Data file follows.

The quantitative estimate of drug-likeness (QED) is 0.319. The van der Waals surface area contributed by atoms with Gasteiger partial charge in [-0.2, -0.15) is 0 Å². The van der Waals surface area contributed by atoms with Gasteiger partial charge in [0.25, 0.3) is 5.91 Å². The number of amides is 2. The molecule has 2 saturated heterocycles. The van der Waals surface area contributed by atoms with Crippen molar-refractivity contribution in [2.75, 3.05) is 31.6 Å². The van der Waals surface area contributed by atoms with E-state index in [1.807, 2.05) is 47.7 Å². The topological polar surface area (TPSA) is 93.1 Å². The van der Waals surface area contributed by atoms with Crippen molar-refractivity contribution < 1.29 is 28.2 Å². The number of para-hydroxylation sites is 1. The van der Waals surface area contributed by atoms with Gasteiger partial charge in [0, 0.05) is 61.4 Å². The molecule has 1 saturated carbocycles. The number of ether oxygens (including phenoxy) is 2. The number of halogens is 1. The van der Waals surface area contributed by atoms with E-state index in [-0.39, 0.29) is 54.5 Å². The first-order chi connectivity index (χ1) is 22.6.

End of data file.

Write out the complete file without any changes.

The quantitative estimate of drug-likeness (QED) is 0.319. The van der Waals surface area contributed by atoms with Gasteiger partial charge in [-0.2, -0.15) is 0 Å². The van der Waals surface area contributed by atoms with Gasteiger partial charge in [0.25, 0.3) is 5.91 Å². The number of amides is 2. The molecule has 2 saturated heterocycles. The van der Waals surface area contributed by atoms with Crippen molar-refractivity contribution in [2.75, 3.05) is 31.6 Å². The van der Waals surface area contributed by atoms with E-state index in [1.807, 2.05) is 47.7 Å². The topological polar surface area (TPSA) is 93.1 Å². The van der Waals surface area contributed by atoms with Crippen molar-refractivity contribution < 1.29 is 28.2 Å². The number of para-hydroxylation sites is 1. The van der Waals surface area contributed by atoms with Gasteiger partial charge in [0, 0.05) is 61.4 Å². The molecule has 1 saturated carbocycles. The number of ether oxygens (including phenoxy) is 2. The number of halogens is 1. The van der Waals surface area contributed by atoms with E-state index in [-0.39, 0.29) is 54.5 Å². The first-order chi connectivity index (χ1) is 22.6.